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Public Statements

Natural Gas Pipeline Permitting Reform Act

Floor Speech

Location: Washington, DC


Ms. JACKSON LEE. Mr. Chairman, I yield myself 2 minutes.

I offer an amendment that responds, I believe, to the importance of the issue and also to the purpose of the underlying bill, and it deals with safety.

My amendment delays the date upon which the bill can be implemented until such time that the Federal Government is no longer operating under a budget dictated by the sequester, which some would call a ``meat-ax,'' that is dipping into and diving into the works of the Federal Government, such as agencies like FERC.

The likely impact of this bill, if passed, is to put FERC in a position of having to work faster, to issue decisions with fewer experienced employees, and to have a reduction in resources, thereby impacting safety and security, if I might say, because FERC, like virtually every other Federal agency, is operating under the onerous and draconian provisions of the disastrous sequestration which has caused so much misery and disruption across the Nation and to our economy. I might add, Mr. Chairman, the important aspect of this is that the ultimate results will be, FERC, if you don't do your work, if you are not thoughtful, if you are not deliberative, we deem the approval.

There is no evidence that FERC is backlogged. This has nothing to do with the Keystone pipeline, the procedures of which are in another agency altogether. So you would ask: What problem is this bill solving? None. Absolutely none. With a budget of $306 million--because of sequestration--and with a $15 million reduction in spending, 5 percent of FERC's budget is impacted. This is a bill seeking a solution to a problem that does not exist, and it is dangerous to have legislation that deems approval when the agency which has jurisdiction has not completed its investigation.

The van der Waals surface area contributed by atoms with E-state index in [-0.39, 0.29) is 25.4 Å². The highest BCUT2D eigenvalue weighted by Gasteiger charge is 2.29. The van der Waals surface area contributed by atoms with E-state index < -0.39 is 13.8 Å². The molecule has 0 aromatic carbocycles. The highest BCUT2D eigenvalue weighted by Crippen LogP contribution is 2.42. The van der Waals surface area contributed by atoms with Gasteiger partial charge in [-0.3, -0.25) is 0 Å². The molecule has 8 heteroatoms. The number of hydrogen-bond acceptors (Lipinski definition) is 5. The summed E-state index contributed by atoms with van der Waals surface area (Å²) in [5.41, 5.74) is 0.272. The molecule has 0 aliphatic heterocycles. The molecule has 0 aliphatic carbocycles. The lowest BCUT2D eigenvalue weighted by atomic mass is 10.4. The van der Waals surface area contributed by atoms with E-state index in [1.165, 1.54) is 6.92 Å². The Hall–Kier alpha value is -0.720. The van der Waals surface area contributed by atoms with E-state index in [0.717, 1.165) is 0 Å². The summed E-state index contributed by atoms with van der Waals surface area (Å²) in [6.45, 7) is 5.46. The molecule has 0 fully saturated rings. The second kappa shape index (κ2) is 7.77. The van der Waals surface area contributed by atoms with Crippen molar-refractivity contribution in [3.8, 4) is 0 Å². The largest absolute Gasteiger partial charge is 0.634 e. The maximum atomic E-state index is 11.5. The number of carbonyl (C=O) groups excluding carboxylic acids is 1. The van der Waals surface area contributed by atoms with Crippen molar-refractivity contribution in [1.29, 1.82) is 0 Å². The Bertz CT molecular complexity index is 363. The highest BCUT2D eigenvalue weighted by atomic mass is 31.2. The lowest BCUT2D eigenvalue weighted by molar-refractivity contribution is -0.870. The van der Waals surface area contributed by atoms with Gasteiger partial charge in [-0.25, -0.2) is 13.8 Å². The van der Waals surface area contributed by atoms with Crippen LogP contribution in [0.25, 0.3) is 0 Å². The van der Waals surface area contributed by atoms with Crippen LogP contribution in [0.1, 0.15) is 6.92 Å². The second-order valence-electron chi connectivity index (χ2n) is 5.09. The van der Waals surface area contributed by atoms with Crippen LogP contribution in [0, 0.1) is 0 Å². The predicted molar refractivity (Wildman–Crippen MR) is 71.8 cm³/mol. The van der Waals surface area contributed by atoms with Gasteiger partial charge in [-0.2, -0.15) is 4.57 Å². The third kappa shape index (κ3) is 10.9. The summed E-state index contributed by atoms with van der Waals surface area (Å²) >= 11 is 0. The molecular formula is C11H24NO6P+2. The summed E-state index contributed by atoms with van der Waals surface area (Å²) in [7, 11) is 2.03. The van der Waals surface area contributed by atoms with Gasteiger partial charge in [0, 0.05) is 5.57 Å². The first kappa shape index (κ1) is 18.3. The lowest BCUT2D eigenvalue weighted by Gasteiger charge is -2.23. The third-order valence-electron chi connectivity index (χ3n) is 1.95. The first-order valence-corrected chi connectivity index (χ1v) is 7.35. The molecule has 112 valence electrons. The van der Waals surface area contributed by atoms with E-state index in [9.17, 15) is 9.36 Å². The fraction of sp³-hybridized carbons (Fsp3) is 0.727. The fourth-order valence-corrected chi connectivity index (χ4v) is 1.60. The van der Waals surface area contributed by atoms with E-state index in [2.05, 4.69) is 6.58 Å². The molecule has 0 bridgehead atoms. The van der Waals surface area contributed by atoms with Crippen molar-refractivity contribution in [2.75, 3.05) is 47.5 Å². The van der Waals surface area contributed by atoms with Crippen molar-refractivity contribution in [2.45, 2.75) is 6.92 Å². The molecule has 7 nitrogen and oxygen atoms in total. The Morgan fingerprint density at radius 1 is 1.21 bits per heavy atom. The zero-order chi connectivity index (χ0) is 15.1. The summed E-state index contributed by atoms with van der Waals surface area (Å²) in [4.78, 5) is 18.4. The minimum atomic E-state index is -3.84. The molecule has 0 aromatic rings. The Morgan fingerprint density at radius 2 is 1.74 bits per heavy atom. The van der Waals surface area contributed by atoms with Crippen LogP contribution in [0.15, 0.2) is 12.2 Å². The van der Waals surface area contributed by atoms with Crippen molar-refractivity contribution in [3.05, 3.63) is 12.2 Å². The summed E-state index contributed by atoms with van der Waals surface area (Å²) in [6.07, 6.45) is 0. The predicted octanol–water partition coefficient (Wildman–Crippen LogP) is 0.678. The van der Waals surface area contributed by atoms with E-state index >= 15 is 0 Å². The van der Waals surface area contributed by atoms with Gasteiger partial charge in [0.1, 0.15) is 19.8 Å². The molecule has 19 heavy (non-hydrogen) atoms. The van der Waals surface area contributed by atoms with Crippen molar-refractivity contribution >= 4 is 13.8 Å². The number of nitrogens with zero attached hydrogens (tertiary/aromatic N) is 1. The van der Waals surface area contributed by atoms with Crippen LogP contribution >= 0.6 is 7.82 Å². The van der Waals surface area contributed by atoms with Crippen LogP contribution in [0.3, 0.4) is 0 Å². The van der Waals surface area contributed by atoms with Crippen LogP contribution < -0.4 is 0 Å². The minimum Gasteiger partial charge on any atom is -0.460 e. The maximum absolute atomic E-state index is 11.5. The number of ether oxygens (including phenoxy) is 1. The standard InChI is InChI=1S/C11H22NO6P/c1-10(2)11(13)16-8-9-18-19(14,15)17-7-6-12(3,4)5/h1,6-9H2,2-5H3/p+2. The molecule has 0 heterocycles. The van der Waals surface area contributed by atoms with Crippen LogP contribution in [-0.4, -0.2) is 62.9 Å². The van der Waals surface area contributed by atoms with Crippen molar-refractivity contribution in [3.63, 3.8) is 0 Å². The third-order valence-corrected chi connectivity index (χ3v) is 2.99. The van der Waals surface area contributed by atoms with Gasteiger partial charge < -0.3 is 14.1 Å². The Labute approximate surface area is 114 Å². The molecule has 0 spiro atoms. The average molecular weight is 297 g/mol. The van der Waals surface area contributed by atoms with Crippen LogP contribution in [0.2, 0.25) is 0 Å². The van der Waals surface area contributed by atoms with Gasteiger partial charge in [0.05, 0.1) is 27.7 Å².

With that, I reserve the balance of my time.


Ms. JACKSON LEE. Mr. Chairman, sequestration is not only impacting the whole of the work of FERC's; but, in actuality, sequestration is undermining the economy of the United States of America.

In my State alone, we have lost 153,000 jobs. The United States has lost 1 million jobs. It is so devastating that I offer to submit a letter for the Record from the Republican cardinals, dated November 18, 2013, calling upon the Budget Committee to rid us of the disastrous sequestration.

It indicates that we have a severe problem in sequestration. This legislation to expedite the approval of needed gas pipelines is, again, an initiative looking for a solution. Since fiscal year 2009, FERC has completed action on 92 percent of their pipeline applications. Mr. Chairman, there is no problem. There is no backlog. The idea that sequestration's impact is overstated is not true. According to an analysis conducted by Regional Economic Models and Third Way, the damage to the economy caused by sequestration is substantial.

I would also like to offer a personal story that deals with the impact far-reaching. It is the fact that pediatricians today are seeing babies who are malnourished. Because of these horrible cuts and the cuts in SNAP, mothers are putting water in the formula. It may be a far reach; but because we are under these horrible caps of sequestration, it is impacting the far reaches of government. Even babies are suffering and are malnourished because of sequestration.

So, if this bill passes today, my desire is--if it even goes anywhere, if it finds a problem that it is trying to solve--that it should not be implemented at all; but if it is implemented, it certainly should not burden an agency that has proven to do its work timely 92 percent of the time. It should not burden that agency by insisting that it goes into implementation right away. It should not be in until we have moved forward and have gotten rid of sequestration.

In conclusion, there are enormous amounts of human toll impact through social safety net and health education: 600,000 women and children thrown off WIC; 807,000 fewer hospitals for Native Americans; the national security impact of the U.S.'s ``let's prepare for WMD incidents.''

So I ask my colleagues not to support the underlying bill, but to support the Jackson Lee amendment--no action until sequestration is gone.

I yield back the balance of my time.


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